Based around the award winning He Tohu exhibition, the He Tohu VR allows you to get up close and personal with the 1835 He Whakaputanga – the Declaration of Independence of the United Tribes of New Zealand, 1840 Te Tiriti o Waitangi – The Treaty of Waitangi, and the 1893 Women’s Suffrage Petition – Te Petihana Whakamana Pōti Wahine.

Creating the He Tohu VR interactive learning experience was an opportunity to do something unique to enhance learning and engagement of the historical, constitutional and cultural significance of our three documents iconic constitutional documents; A Declaration | A Treaty | A Petition.

Our objectives were to:

  • Give students on-demand access to information, using smartscreens, laptops, tablets and mobiles, helping them to discover about our past and create kōrero and learning about the importance of the taonga that shape who we are.
  • Giving teachers a useful resource for the classroom and help overcome uncertainty of the subject matter.

It was very important to us that the integrity and the mana of the documents was maintained.

To achieve this we worked with our māori advisor; a māori writer and a young māori presenter; and we used taonga poura to create the background music.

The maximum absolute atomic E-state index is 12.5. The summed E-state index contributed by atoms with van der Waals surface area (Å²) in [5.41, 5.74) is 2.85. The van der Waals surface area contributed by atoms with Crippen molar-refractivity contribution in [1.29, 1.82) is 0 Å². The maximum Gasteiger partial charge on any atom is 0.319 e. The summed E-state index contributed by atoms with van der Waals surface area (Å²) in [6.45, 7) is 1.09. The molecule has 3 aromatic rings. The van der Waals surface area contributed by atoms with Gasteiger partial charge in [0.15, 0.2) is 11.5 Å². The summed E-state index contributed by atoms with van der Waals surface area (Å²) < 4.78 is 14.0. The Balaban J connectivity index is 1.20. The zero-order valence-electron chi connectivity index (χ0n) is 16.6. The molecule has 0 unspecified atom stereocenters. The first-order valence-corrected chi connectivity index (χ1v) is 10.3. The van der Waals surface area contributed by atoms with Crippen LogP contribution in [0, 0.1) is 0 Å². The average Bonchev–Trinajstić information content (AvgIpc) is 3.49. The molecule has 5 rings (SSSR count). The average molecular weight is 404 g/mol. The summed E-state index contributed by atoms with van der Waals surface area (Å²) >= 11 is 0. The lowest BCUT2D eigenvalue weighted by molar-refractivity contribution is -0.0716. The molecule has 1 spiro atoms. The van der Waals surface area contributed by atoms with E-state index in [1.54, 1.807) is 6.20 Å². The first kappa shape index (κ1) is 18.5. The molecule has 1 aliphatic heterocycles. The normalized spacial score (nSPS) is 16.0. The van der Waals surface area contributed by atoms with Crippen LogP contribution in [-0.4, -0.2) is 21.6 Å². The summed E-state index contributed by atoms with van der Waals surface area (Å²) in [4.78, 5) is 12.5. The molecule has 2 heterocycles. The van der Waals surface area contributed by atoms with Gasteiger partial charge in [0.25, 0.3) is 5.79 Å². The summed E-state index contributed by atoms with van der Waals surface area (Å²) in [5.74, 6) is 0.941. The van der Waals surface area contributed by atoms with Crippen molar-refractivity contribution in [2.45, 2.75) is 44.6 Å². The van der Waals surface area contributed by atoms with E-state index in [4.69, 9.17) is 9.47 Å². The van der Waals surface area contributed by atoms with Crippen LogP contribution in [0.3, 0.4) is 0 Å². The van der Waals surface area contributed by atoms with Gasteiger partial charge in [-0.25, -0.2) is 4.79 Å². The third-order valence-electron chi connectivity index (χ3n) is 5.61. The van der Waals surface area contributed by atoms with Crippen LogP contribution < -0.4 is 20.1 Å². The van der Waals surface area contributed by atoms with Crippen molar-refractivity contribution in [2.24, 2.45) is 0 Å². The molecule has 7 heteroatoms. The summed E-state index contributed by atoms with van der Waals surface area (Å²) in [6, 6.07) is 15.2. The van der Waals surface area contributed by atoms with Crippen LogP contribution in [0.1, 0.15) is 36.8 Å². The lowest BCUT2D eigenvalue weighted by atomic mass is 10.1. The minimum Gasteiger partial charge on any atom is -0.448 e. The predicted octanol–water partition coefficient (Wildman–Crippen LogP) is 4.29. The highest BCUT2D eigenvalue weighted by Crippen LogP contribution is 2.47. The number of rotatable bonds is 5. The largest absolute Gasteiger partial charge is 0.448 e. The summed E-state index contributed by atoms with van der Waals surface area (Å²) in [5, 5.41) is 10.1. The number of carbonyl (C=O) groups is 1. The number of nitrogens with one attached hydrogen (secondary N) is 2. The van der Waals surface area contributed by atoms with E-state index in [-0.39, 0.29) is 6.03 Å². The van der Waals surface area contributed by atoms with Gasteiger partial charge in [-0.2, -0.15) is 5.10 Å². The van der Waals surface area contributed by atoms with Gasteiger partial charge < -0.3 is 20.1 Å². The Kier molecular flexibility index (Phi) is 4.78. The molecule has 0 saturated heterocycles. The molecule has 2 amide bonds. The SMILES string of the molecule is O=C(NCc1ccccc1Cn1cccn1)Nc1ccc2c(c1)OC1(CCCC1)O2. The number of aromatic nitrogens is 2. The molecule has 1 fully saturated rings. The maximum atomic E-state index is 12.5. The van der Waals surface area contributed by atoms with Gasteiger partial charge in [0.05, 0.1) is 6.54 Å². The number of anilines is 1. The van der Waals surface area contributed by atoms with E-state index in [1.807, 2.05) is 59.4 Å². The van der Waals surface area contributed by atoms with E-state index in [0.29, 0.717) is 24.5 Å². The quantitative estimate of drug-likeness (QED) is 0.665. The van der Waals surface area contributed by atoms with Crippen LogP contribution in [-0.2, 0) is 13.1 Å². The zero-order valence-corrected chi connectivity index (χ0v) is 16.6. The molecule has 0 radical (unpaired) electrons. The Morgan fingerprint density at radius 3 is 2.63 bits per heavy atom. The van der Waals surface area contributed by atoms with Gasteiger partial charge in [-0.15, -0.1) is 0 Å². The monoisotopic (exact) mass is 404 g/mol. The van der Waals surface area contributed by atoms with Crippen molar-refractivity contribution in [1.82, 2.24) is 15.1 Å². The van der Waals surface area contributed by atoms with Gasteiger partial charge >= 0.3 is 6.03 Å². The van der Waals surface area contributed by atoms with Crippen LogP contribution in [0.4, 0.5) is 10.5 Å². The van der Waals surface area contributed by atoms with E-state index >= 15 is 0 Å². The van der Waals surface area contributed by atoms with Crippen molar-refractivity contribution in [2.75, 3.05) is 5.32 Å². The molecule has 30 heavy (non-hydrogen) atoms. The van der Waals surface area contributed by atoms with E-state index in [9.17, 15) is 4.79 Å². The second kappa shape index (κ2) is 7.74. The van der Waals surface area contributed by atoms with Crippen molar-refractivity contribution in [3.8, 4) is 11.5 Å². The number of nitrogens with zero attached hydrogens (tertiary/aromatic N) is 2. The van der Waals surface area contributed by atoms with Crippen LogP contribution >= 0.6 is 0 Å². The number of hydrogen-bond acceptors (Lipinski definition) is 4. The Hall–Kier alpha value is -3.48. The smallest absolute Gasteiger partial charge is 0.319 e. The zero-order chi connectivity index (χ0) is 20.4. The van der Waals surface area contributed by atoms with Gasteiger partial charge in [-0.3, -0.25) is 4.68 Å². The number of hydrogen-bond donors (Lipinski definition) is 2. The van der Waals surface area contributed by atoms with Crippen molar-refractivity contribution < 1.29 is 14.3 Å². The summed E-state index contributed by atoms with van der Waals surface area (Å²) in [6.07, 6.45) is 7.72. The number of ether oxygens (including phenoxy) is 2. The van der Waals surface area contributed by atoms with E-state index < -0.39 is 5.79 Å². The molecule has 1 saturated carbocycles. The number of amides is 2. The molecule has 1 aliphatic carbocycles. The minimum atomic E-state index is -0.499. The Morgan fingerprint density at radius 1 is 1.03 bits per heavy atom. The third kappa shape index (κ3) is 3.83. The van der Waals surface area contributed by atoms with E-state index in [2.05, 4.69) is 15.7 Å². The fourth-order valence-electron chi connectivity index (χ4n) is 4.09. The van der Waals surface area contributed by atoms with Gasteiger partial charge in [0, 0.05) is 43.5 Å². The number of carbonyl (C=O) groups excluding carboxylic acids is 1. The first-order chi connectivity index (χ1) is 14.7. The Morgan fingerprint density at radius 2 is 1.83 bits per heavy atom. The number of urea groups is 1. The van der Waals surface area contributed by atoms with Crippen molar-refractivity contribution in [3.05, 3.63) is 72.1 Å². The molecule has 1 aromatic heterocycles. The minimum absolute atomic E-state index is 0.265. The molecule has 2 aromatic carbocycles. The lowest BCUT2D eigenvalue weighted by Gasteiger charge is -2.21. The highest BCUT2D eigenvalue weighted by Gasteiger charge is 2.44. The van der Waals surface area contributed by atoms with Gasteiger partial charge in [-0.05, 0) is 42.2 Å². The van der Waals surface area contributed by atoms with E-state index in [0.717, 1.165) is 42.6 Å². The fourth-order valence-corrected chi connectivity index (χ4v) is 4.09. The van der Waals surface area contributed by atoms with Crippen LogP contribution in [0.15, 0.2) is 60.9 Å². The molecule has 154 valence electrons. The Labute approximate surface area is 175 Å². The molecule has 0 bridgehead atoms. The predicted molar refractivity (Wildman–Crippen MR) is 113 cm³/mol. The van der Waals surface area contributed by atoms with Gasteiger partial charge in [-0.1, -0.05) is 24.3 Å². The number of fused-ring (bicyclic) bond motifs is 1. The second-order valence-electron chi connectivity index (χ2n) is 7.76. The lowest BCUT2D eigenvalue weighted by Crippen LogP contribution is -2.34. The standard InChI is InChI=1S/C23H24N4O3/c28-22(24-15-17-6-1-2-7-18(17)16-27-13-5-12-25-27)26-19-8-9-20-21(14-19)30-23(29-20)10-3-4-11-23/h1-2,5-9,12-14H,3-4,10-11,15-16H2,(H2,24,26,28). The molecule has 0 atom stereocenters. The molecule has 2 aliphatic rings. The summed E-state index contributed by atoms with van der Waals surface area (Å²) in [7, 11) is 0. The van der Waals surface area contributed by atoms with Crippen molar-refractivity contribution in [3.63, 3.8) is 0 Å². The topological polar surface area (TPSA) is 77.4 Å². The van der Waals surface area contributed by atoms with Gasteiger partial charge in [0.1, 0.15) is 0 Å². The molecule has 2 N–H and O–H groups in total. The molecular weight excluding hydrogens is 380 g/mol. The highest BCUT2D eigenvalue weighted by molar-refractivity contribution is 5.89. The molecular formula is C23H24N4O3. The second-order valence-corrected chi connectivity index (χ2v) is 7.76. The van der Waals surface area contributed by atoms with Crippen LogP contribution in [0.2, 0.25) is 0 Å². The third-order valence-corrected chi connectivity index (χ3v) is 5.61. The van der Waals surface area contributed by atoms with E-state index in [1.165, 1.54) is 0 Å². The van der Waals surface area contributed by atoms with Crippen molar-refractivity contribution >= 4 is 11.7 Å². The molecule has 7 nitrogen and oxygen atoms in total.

To create the experience we took thousands of images of the documents along with the internal and external of the building. We had to use low lighting in order not to damage the documents and it took 4 months of work to stitch the images together using the latest technology to create a 3d model from the images with 8K textures.  From there we used the Unreal gaming engine to bring in our presenter and teleporting features.

The quality of the photogrammetry allows users to get closer to the documents and see more detail than they can in real life as the documents are housed within glass boxes.

We worked closely with the design team to ensure the user experience was as intuitive as possible.  The majority of users haven’t tried using VR therefore having too many buttons to click on the controllers can make it confusing for them.  We simplified the user experience by just using one button and one controller (instead of two). During the user testing we found that teleporting and the use of even one button was still challenging for some people. Given this challenge, we decided to build a second option with no teleporting but just a guided tour where they can still physically get close to the documents but don’t need to worry about using the controller.

So far the VR experience has been demonstrated at Techweek and has just been installed at the national library in Auckland and Christchurch.

For those wanting to experience He Tohu from home our team built an IoS and Android application that can be downloaded here:

For the first time ever, explore the documents in high-definition directly from your smartphone.

Special thanks to Lorraine at DIA for the work she did with us to get this incredible piece of work completed and a finalist in the Best Awards.